“I remember the interview I did with [US Olympic swimming champion] Michael Phelps.’’ She did her homework thoroughly and was well prepared for the interview. Michael Phelps, who is 27 and already announced his retirement from Olympics swimming, holds the record for the most decorated Olympian having won 22 medals. But he hardly reveals anything to the press and his retirement announcement at the London Olympics was a surprise to many. To find out anything additional about him was a challenge for journalists, but Becky managed to draw him into a conversation that revealed few lesser-known things about him.
“He eventually told us about how he loved golf and might be taking up the game seriously; what he does in his leisure time... But this all comes with trust the interviewee places in you. If you’re aggressive you get nowhere.”
Becky has a list of favourites from the celebs she has interviewed. “I can never forget interviewing George Clooney and the very suave and erudite former UN Secretary-General Kofi Annan. I can still hear my beating heart.”
Happy times are contrasted by challenging, high-intensity moments in her career when Becky reported from a war zone in Beirut, covered the war in Chechnya, and the Arab Spring in Tunisia. So working under pressure is not new to her. “It’s something you learn on the job,’’ she says. “To get a true sense of the story, however chaotic the situation is, you never forget the golden rules of journalism: What? Why? When? Where? How? Who?. You don’t put yourself in harm’s way. You’re there to report and it’s very rare that you become part of the story – although, of course, that does happen sometimes.’’ She feels she was lucky to have never really faced a life or death situation unlike many of her other colleagues.
Friends with journalism royalty
“I was fortunate to have joined in 1999 when I got the opportunity to work closely with Christiane Amanpour. She is my friend, my senior and my mentor. I feel in many ways she personifies the brand.
“I have covered wars and reported from front lines in Beirut, been in war strikes with bombs going off in the square ahead of me, and have been tear gassed, but have never had to stare death in the face like war correspondent Christiane has.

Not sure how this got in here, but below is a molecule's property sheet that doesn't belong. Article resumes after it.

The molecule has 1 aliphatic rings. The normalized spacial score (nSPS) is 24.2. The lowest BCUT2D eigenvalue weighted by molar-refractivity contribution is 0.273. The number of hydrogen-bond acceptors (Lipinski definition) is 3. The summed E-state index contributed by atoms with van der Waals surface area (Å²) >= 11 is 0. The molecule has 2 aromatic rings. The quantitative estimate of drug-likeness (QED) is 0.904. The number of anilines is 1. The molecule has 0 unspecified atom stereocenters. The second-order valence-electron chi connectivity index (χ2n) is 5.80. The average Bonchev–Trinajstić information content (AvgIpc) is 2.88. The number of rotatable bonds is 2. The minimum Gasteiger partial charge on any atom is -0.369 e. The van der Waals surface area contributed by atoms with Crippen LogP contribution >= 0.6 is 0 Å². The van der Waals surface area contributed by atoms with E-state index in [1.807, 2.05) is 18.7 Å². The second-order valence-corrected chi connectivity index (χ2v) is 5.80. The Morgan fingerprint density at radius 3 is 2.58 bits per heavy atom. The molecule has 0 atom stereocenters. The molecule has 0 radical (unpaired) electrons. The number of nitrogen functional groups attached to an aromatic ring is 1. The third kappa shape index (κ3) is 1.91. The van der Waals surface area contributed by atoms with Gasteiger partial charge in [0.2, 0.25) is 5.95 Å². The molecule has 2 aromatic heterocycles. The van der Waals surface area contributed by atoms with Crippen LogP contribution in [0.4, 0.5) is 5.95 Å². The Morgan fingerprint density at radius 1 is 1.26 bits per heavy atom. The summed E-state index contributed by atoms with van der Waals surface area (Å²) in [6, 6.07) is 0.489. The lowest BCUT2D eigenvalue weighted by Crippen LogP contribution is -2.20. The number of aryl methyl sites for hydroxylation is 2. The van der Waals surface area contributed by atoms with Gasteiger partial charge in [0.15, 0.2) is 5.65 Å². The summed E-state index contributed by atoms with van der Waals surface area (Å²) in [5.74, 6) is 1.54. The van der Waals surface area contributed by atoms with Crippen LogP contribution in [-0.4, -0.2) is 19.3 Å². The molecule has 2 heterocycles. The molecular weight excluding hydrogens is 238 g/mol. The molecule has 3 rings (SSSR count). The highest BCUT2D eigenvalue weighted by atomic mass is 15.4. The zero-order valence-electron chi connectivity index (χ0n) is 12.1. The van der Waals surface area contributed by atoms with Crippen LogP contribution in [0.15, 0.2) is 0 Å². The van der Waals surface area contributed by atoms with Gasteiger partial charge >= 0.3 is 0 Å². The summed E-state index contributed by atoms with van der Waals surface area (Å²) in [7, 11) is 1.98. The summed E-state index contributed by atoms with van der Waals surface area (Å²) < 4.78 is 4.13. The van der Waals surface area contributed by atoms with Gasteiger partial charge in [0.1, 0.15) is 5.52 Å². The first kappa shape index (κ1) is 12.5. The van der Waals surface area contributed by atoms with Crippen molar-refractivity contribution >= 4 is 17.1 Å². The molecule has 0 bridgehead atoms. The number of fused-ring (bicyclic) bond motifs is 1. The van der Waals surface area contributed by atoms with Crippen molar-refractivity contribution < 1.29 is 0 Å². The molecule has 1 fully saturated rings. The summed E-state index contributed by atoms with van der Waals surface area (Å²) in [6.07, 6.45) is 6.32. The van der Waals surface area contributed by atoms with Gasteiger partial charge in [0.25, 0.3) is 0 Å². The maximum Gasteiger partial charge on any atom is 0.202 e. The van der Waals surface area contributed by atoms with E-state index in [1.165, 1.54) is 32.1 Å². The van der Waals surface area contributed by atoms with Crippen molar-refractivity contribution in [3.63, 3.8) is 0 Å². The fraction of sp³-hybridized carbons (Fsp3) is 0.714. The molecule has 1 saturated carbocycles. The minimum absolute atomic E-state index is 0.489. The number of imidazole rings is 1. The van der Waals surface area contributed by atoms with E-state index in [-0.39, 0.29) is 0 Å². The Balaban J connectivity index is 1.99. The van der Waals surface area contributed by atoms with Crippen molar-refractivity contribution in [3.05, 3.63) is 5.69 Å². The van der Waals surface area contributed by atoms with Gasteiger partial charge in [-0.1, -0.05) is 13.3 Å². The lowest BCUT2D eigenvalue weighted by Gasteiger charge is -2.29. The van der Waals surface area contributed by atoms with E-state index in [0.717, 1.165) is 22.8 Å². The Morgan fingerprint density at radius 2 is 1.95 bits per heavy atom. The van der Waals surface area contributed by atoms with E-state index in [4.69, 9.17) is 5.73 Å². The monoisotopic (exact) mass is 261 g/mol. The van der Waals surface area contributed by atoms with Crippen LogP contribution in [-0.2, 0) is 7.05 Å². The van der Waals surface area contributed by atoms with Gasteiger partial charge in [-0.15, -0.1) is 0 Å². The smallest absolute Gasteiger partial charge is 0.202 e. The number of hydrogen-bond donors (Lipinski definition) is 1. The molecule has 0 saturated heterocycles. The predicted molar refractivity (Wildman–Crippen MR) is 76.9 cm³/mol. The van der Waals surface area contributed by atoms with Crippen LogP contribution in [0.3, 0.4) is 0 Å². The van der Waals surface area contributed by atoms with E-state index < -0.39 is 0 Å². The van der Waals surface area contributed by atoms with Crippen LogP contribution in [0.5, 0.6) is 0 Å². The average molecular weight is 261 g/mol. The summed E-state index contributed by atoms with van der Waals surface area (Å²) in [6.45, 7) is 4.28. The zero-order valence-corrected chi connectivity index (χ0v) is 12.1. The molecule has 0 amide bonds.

“I can’t help recalling the lines of late reporter Marie Colvin who gave up her life on the front lines in Syria in February 2012. She had said: ‘There is a very thin line between bravery and bravado’. One always has to remember that on the front line.
“I recall interviewing a young girl involved in an acid attack in Afghanistan,’’ says Becky. The girl had been attacked by a boy who was infuriated because she spurned his advances. “The gruesome attack had left her face disfigured and blind in one eye. It was difficult to conduct an interview with her. But I feel at the end of the day our job is also to treat victims with compassion and deference.”
Becky became a broadcast journalist after several events that colluded to get her a dream job, she says. “I’d always wanted to write while I was growing up in London. My mum, Rachel, was an English teacher and didn’t think much of my writing skills. After graduating in French and economics, I began to seriously wonder what I could do with these subjects. It was the early Nineties and a new world for business journalism. I applied to Bloomberg and was hired as a business journalist. They sent me to Princeton for a course to understand bonds, derivatives, stock indices and futures.
From Bloomberg Becky moved to CNBC. “It wasn’t the most common beat to be a business journalist in those times – and a woman at that. But I could talk endlessly about derivatives and futures and had the pizzazz to carry the job. I love business journalism although I enjoy all genres. I think my career as a business journalist has come a full circle in the post-recession world where every story I do is seen through the prism of business and economics. The slump in Europe has made this line of work important as never before.”
“What I learnt from watching cultures around the world is this incredible spirit of buntoo – an African concept that, loosely translated, means the spirit of giving. I’ve seen people reach out to others in pain and suffering during disasters. For instance, in the aftermath of the earthquake in Pakistan I saw individuals and organisations generously giving away cash stuff and people volunteering for social service.
“I’ve realised that the spirit of selfless charity is present all over the world and I feel overwhelmed by it. It exists as much in the developing countries as it does in the streets of South London where I have seen people run soup kitchens, feed and clothe the hungry and poor. I have also seen an incredible joie de vivre in the darkest places on earth.
“In recent times, things have been tough in Spain and there has been real poverty and despair in Western Europe and there, too, I have experienced this spirit of giving.”
Becky is in favour of social media such as Twitter, which she says has had a huge impact on the way she works. “Twitter helps me find out what’s going on in a place before I get there, and it can give me some great contacts on the ground,” she says. She doesn’t tweet, herself, although she regularly searches Twitter and other social-networking sites for leads. “We must engage or we will die. We have seen trends come and go, but social media isn’t going to die,” she once told journalism.co.uk.
When not facing the camera Becky loves to be in London. “I love Italian and Middle Eastern food and, of course, at home I love having a good British curry.
“In the past, if someone had asked me what I would like to do in ten years, I would have said, ‘to be a broadcast journalist with CNN’. I am already doing that and feel very happy, content and blessed to be part of the team.”